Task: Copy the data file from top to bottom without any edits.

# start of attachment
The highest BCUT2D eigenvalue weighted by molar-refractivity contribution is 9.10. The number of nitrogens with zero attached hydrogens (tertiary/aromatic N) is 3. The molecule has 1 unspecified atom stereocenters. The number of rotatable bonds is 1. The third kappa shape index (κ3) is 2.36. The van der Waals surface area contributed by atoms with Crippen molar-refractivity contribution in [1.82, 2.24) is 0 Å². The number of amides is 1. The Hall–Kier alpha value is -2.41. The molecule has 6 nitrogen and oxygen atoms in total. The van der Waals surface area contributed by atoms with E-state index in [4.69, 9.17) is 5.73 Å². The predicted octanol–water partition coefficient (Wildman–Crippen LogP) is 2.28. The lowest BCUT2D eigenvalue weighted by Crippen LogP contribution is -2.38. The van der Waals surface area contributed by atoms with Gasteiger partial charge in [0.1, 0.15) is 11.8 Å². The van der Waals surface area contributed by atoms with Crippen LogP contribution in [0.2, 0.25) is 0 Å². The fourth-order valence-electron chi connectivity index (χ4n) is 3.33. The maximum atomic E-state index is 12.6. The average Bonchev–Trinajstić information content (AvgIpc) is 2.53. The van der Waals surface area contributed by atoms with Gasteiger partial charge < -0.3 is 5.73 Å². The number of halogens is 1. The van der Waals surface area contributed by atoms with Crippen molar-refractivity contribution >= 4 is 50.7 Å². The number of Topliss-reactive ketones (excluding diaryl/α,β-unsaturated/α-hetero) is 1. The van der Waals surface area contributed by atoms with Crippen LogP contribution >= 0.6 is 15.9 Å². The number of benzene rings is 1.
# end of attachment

The highest BCUT2D eigenvalue weighted by molar-refractivity contribution is 9.10. The number of nitrogens with zero attached hydrogens (tertiary/aromatic N) is 3. The molecule has 1 unspecified atom stereocenters. The number of rotatable bonds is 1. The third kappa shape index (κ3) is 2.36. The van der Waals surface area contributed by atoms with Crippen molar-refractivity contribution in [1.82, 2.24) is 0 Å². The number of amides is 1. The Hall–Kier alpha value is -2.41. The molecule has 6 nitrogen and oxygen atoms in total. The van der Waals surface area contributed by atoms with E-state index in [4.69, 9.17) is 5.73 Å². The predicted octanol–water partition coefficient (Wildman–Crippen LogP) is 2.28. The lowest BCUT2D eigenvalue weighted by Crippen LogP contribution is -2.38. The van der Waals surface area contributed by atoms with Gasteiger partial charge in [0.1, 0.15) is 11.8 Å². The van der Waals surface area contributed by atoms with Crippen LogP contribution in [0.2, 0.25) is 0 Å². The fourth-order valence-electron chi connectivity index (χ4n) is 3.33. The maximum atomic E-state index is 12.6. The average Bonchev–Trinajstić information content (AvgIpc) is 2.53. The van der Waals surface area contributed by atoms with Gasteiger partial charge < -0.3 is 5.73 Å². The number of halogens is 1. The van der Waals surface area contributed by atoms with Crippen molar-refractivity contribution >= 4 is 50.7 Å². The number of Topliss-reactive ketones (excluding diaryl/α,β-unsaturated/α-hetero) is 1. The van der Waals surface area contributed by atoms with Crippen LogP contribution >= 0.6 is 15.9 Å². The number of benzene rings is 1.